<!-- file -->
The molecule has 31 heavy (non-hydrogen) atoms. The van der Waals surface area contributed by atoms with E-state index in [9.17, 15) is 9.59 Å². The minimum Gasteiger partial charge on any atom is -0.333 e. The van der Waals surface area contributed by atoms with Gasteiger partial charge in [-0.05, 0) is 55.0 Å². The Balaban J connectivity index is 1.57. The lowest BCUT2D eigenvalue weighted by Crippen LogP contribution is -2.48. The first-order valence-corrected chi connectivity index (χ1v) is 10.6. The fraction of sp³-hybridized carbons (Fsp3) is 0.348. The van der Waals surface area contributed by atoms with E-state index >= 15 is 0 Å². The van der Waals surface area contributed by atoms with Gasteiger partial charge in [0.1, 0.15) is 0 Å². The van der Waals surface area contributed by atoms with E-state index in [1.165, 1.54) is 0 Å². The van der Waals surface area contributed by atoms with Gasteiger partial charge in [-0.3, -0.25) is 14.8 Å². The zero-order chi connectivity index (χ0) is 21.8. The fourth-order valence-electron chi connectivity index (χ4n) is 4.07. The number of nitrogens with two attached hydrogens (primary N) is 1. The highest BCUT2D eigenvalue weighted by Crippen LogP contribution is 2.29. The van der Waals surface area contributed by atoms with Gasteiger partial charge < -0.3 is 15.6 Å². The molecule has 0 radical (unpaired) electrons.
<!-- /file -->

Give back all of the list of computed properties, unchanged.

The molecule has 31 heavy (non-hydrogen) atoms. The van der Waals surface area contributed by atoms with E-state index in [9.17, 15) is 9.59 Å². The minimum Gasteiger partial charge on any atom is -0.333 e. The van der Waals surface area contributed by atoms with Gasteiger partial charge in [-0.05, 0) is 55.0 Å². The Balaban J connectivity index is 1.57. The lowest BCUT2D eigenvalue weighted by Crippen LogP contribution is -2.48. The first-order valence-corrected chi connectivity index (χ1v) is 10.6. The fraction of sp³-hybridized carbons (Fsp3) is 0.348. The van der Waals surface area contributed by atoms with E-state index >= 15 is 0 Å². The van der Waals surface area contributed by atoms with Gasteiger partial charge in [0.1, 0.15) is 0 Å². The van der Waals surface area contributed by atoms with E-state index in [1.165, 1.54) is 0 Å². The van der Waals surface area contributed by atoms with Gasteiger partial charge in [-0.3, -0.25) is 14.8 Å². The zero-order chi connectivity index (χ0) is 21.8. The fourth-order valence-electron chi connectivity index (χ4n) is 4.07. The number of nitrogens with two attached hydrogens (primary N) is 1. The highest BCUT2D eigenvalue weighted by Crippen LogP contribution is 2.29. The van der Waals surface area contributed by atoms with Gasteiger partial charge < -0.3 is 15.6 Å². The molecule has 0 radical (unpaired) electrons.